Title: Re: When It Hits YOUR Fan: A (Sub-)Urban Homelessness Q&A
Post by: endurance on March 19, 2013, 09:29:57 AM
What are your most important items that you keep with you?  Do you keep a full change of clothes, just the underbits, or manage with just one set the best you can?
Title: Re: When It Hits YOUR Fan: A (Sub-)Urban Homelessness Q&A
Post by: Alfonso Crawford on March 19, 2013, 10:31:09 AM
I hate college. I hate college. I hate college. I hate college. I hate college. I hate college.

Due to extenuating circumstances, your questions will need to wait a day or so to be answered! I don't like it anymore than you do, but I'll knock out one just 'cause I can touch on it quick.


You gotta be wise with how it's packed, but that was enough for me to get by if you don't have a campsite. I specialized in ultralight living, so I neither had a hideout nor a large backpack. There's more to share, but I've got to go hate college some more. If anybody wants to come down to Florida and, y'know, shoot me, you're welcome to. I'll even move a little; make it interesting.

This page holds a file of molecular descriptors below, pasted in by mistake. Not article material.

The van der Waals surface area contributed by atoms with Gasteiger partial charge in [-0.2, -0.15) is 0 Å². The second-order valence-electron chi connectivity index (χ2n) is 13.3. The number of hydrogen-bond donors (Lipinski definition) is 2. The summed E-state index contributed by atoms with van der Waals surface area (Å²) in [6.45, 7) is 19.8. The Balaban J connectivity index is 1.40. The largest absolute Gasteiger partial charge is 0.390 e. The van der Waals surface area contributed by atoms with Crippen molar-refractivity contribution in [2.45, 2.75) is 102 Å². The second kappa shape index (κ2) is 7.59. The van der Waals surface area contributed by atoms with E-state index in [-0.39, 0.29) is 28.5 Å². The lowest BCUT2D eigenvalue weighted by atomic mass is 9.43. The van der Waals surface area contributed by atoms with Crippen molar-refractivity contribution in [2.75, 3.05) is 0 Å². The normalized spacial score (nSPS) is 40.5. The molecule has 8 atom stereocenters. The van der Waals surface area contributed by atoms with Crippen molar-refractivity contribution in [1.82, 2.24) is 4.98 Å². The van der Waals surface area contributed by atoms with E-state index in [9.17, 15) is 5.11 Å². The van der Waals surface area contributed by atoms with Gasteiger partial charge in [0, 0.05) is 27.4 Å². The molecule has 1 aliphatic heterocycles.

Title: Re: When It Hits YOUR Fan: A (Sub-)Urban Homelessness Q&A
Post by: rikkrack on March 19, 2013, 11:21:06 AM
Reminds me of SLECO. Real experiences, and sometimes are not what you think they would be unless you did it. Watching for more info.

I am interested in how did you recover?
Were you able to get any money?
What about shelters?
Were friends/family not available?
Since there was mention of location, winter was not an issue. But there are food sources in that location for foraging. How much did foraging (not dumpster diving, not to dismiss that) play into food sources.
What about water availability for drinking?
Title: Re: When It Hits YOUR Fan: A (Sub-)Urban Homelessness Q&A